Sequences of Elements

If you have sequences of elements either as standalone simple types or as complex types the framework presents these as embedded arrays that can be accessed from the containing object. You merely acquire the array and then move through the array until you locate the value or values you are seeking.

Contact contact = header.getContact( );
// Get the phone array
Phone [] phones = contact.getPhoneArray( );
// Process all the phones
for (int j = 0; j < phones.length; j++)
{
cat.debug("the " + phones[j].getLocation( ).toString( )
+ " phone is " + phones[j].stringValue( )) ;
}




Attributes Versus Elements

One of the nice things about the frameworks is that you can access attributes the same way as you access element data. For example if you have a construct such as:


<instantMessage service="yahoo">sryan1_2000</instantMessage>




You would access the attribute "service" with the following code:

//Process the messenger data service attribute
InstantMessage[] messengers  =  contact.getInstantMessageArray( );
for (int j = 0; j < messengers.length ;  j++ )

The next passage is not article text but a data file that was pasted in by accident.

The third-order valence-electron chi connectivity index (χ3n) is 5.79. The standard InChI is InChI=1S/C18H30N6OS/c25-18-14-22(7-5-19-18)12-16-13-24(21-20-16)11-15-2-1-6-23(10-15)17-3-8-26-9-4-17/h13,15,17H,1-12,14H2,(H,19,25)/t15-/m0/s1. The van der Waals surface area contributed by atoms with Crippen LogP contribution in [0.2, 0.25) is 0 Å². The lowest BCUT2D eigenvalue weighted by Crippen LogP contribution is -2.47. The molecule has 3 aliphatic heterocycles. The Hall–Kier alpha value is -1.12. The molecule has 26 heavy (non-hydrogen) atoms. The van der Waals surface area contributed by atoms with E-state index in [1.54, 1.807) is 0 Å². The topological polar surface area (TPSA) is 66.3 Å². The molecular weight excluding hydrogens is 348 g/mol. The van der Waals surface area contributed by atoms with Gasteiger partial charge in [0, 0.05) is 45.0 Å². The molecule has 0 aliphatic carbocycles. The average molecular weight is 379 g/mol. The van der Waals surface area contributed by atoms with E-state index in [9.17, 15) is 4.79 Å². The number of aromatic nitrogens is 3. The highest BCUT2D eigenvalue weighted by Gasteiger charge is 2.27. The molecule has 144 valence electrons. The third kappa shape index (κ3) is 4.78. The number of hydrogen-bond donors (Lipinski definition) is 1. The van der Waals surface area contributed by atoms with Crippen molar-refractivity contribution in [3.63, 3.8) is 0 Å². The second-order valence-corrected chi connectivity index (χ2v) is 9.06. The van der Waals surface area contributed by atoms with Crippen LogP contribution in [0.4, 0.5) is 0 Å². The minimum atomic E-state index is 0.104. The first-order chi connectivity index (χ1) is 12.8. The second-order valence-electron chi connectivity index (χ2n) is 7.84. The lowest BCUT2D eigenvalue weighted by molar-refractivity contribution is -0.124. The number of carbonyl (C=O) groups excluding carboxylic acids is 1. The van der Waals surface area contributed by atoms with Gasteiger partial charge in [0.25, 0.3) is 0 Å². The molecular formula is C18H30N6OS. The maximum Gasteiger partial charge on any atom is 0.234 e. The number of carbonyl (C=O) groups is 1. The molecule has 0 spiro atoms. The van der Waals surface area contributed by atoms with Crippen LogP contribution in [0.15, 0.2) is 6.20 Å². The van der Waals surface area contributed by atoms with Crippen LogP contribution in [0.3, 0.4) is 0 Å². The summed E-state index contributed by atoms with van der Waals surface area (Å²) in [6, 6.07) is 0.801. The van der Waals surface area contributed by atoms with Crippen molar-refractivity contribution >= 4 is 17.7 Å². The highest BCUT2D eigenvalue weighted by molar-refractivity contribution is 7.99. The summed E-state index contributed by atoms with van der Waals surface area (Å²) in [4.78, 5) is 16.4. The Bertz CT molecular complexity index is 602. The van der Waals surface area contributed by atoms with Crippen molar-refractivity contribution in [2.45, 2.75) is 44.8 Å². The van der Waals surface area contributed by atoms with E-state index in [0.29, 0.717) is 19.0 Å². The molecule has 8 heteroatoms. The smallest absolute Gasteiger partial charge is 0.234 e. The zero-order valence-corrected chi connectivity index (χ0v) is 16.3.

{
cat.debug ("The IM service is " + messengers[j].getService( ));
}




To access the element data you would use the following code:

//Process the messenger data element
InstantMessage[] messengers = contact.getInstantMessageArray( );
for (int j = 0; j < messengers.length; j++)
{
cat.debug("The IM user id is " + messengers[j].stringValue( ));
}




Enumerated Values

For elements that have enumerated values the framework supports such operations with a fixed list of enumerated values. This allows for easy processing of these enumerated values. For example in our schema we only allow three values for the instant messenger service (Yahoo, MSN, Aim). The enumerations are represented as immutable singleton objects so they can be compared directly with ==. Be careful when using such comparisons, as they tend to not always work since in a cluster the concept of a singleton is rather loose. It is a better idea to compare the values either string or integer to insure consistency. The objects return string representations as well as integer representations. The code for the enumerations is contained inside the document generated code. For example the service enumerations for IM is in the InstantMessageDocument.Java file.